Why Athletes Make Bad Husbands (And How They Can Become Better Ones)


There is no crying in baseball.

Unless your team loses a big game. That’s really the only time it’s socially acceptable to cry in sports, and even then it’s like spotting a rare white elk. Although I’m generalizing, this is true for most sports in America (European football seems to be fine with crying).

As athletes we avoid crying because it makes us appear weak and vulnerable, which in turn would give opponents an advantage. We would rather get pissed, throw things and blame everybody. This is the way we are taught to deal with feelings we don’t like. It makes sense in sports, especially if you have a convenient outlet for that anger like pushing another man on the line of scrimmage or a full-out sprint to burn through your emotions.

Anger is actually very useful when a powerful physical response is called for and it’s completely normal in sports. Have you ever seen a baseball player strike out then be vulnerable and cry? I didn’t think so, but a bat to the Gatorade cooler?

I hope coolers don’t have feelings.

So what happens when you go home?

If something happens in your relationship that upsets you, do you punch through the nearest wall? Do you blame your partner like they are a referee that just made a bad call? Can you turn off the habits between the locker room and your house? (This also applies to women who are athletes, but I’ve chosen to make men the subject for the sake of simplicity and pandering to my female audience)

I can’t turn it off. In fact, after three years of wrestling, four years of football, four years at the Naval Academy and five years as a Navy Officer, I’ve developed some of the world’s worst habits when it comes to relationships. You think high divorce rates in the military are because of deployments? Think again.

If you’re anything like me, unlearning this habit has been an extremely difficult and arduous task. It’s been especially painful for the women in my life who are on the receiving end. When I act from a place of violence (mostly verbal, but honestly what’s the difference) I let my anger run the show, I blame my partner, point out everything I don’t like about her and make sure to never show her my sadness, hurt or insecurity.

As a result, she feels afraid of my reaction, distant and confused because she doesn’t know what’s going on for me, and made wrong by the judgements coming out of my mouth. It’s painful.

Playing A New Game

Thanks to the magic of self-realization, some persistent mentors and friends, and the patience from my wife, I saw that this habit needed to go if I was going to have a healthy, lasting marriage. I turned to a method of communicating known to many people as NVC (Non-Violent Communication). NVC is a simple way of sharing what’s going on for you in a way that reveals instead of blames.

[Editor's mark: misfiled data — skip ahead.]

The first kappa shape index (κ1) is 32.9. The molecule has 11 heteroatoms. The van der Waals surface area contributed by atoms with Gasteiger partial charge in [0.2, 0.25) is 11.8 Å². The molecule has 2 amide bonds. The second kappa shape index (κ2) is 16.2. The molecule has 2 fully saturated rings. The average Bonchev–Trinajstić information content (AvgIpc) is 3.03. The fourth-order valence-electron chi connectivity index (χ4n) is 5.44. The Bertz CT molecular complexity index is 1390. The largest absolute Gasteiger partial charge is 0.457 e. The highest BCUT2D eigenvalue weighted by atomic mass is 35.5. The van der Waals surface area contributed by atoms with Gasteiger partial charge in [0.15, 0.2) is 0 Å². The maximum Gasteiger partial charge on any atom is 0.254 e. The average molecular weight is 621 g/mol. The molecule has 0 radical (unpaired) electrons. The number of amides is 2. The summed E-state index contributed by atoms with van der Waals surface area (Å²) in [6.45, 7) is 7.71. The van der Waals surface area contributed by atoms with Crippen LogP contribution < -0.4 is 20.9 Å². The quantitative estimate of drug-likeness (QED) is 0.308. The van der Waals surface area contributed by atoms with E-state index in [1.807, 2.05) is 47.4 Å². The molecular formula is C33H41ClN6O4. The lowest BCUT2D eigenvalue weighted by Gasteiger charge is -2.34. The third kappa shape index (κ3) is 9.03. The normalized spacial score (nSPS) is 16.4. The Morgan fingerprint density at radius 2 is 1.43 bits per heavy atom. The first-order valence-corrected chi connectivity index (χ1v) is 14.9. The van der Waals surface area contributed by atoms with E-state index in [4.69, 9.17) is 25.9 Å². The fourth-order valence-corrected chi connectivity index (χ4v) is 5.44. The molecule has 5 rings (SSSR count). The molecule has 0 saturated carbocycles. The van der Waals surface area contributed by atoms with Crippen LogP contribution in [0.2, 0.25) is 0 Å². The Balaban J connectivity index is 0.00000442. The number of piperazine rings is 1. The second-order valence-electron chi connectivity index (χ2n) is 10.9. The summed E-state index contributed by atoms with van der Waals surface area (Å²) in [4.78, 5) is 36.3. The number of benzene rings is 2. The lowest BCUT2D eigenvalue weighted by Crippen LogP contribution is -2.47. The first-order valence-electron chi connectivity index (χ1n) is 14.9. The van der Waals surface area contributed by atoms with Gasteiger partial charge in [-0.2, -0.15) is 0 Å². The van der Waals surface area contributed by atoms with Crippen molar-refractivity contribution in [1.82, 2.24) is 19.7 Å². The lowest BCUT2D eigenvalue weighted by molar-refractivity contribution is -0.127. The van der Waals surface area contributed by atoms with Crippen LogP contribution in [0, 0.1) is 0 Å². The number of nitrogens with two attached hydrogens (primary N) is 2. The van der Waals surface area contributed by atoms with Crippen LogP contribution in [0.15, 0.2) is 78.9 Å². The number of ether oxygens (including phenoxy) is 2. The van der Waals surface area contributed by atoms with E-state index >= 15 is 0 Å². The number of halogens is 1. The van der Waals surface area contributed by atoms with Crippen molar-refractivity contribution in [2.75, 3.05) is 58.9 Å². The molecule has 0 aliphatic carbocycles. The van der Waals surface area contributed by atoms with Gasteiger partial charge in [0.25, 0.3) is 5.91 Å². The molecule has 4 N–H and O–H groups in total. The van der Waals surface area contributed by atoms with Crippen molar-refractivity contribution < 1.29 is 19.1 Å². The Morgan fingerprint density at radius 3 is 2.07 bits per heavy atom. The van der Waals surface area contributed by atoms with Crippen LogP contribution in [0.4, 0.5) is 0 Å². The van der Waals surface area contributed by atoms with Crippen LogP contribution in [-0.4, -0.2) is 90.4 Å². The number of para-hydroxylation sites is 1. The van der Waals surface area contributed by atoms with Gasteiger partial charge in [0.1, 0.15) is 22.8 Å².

For example, if my wife and I are on a date and in the middle of a vulnerable story, I whip out my phone to check Facebook, instead of her sharing “you shouldn’t check Facebook while I’m talking” she might offer something like “ouch… when you pulled out your phone in the middle of my story I felt sad and hurt”. Feels nicer, right?

I feel (insert emotion here) when (the facts about what happened) .

It’s a lot easier to make someone else wrong than reveal how we are impacted by other people’s actions. In fact, one of the toughest things for me to admit is simply that you have an effect on me, because part of me would much rather retreat to my fortress of solitude and be completely unaffected by the world around me.

It takes courage for someone with my history to share that way, and it’s taken a lot of patience and practice.

I’m Beginning To See The Light

Since moving to Bali three months ago, I’ve gotten the privilege of spending a lot of quality time with a tribe of people who are kind to Gatorade coolers, meaning they don’t react violently and break things when life gets hard. My habits are actually starting to change, and I think it’s due largely to being around people who have already adopted this lifestyle.

If there’s one thing I’ve learned in this whole process, it’s that we become like the people we spend time with, for better or for worse. Most of us didn’t get to choose our family, and our formative years are mostly luck of the draw. When we become adults, we have the wonderful chance to look at who we’re around and ask ourselves if we want to adopt their habits.

Being an athlete has taught me essential life lessons about persistence, mental toughness, healthy competition and teamwork, lessons I wouldn’t trade for the world, but I often wonder if we could teach these lessons without the cost of also teaching kids to be violent and abusive when things don’t go their way.

You know… it’s messed up how we raise kids to ignore their emotions and blame others. I don’t like it one bit! In fact our whole damn education system is set up to raise…


Hang on a sec…


I feel sad when I think about how kids are raised without the tools they need to understand their emotions.

And I love you.